Indians Offense

What To Like – It’s still early.

What Not To like – This year's Tribe offense is probably going to be a lot like last year's, they'll score runs in bunches. For example in their first eight-games, the Indians' runs scored per game goes like this, 0, 2, 5, 4, 6, 5, 1 and 4. The Indians have the fewest home runs in the American League with four. Those who have hit homers for the Tribe are, Carlos Santana, Mike Aviles, Roberto Perez and Jose Ramirez, the last two players mentioned are not typos. 



Indians fall, 4-1, to the White Sox as Carrasco exits game early after taking line drive to the face

Apr 14, 2015 -- 11:58pm

By Chris Coon |




The Indians lost their fourth-straight game Tuesday night, falling to the Chicago White Sox, 4-1, at Progressive Field.

Quick Hits

  • The Indians are now 2-5 on the season.
  • The White Sox improve their record to 3-4.
  • Despite throwing just eight pitches, Carlos Carrasco picked up his first loss of the season. He’s now 1-1 with a 2.84 ERA in two starts.
  • The Tribe’s Zach McAllister went 3 2/3 innings, allowing one earned run and a walk, while striking out one.
  • Chicago starter Jose Quintana picks up his first win of the season, throwing six innings, allowing three hits, while walking two and striking out six.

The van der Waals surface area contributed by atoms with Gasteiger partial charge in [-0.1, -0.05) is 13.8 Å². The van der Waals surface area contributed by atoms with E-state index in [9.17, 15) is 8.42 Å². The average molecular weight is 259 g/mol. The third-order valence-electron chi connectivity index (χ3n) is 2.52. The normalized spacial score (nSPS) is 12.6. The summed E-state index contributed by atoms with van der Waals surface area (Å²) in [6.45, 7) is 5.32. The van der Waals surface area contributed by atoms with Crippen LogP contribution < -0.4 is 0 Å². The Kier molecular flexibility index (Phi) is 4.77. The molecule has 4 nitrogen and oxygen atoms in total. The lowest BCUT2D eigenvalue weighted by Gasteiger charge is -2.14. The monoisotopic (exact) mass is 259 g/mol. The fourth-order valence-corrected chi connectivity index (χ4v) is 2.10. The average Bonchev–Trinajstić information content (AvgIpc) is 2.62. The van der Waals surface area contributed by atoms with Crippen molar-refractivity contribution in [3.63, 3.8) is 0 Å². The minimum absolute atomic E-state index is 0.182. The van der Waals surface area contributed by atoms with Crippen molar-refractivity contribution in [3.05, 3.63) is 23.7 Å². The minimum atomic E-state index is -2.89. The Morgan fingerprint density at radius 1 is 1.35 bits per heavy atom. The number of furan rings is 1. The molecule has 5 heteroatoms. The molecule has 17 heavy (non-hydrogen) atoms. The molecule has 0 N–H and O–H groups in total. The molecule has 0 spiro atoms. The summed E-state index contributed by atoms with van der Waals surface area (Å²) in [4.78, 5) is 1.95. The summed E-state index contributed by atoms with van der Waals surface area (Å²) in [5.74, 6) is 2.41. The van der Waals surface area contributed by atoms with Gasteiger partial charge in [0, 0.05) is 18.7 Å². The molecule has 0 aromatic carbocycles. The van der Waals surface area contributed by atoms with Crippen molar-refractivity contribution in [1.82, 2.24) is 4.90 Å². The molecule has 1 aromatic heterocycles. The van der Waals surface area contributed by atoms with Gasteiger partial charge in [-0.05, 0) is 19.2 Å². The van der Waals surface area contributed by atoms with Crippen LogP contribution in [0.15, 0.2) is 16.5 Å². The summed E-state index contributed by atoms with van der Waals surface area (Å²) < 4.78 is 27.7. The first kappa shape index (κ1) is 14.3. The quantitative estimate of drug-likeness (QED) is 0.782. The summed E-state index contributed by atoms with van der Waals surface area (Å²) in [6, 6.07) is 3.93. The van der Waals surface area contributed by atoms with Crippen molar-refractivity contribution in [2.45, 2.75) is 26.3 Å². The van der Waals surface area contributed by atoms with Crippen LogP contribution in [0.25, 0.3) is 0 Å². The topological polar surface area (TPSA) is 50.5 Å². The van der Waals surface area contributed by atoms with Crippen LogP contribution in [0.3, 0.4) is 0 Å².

• Indians’ Ryan Raburn was 1-for-3 with an RBI double.
  • Tyler Flowers went 2-for-4 with an RBI for the White Sox. Jose Abreu went 1-for-4 with a homer.

Scary Sight – In the first inning Indians' pitcher Carlos Carrasco was struck in the head by a line drive off the bat of White Sox outfielder Melky Cabrera. Carrasco was carted off the field holding the left side of his face in serious pain. Zach McAllister replaced him in the first, with two on and no outs. Carrasco is scheduled to make a start on Sunday in Minnesota, however, that is probably subject to change. Carrasco, was treated for a jaw contusion at Lutheran Hospital, X-rays were negative. There were also no signs or symptoms of a concussion or head injury, but the Indians medical staff will check in with him Wednesday morning.

“It’s not a good feeling when he’s just laying there, it’s scary,” said Indians’ manager Terry Francona.”In the big picture, we’re really fortunate.”

Video of Carrasco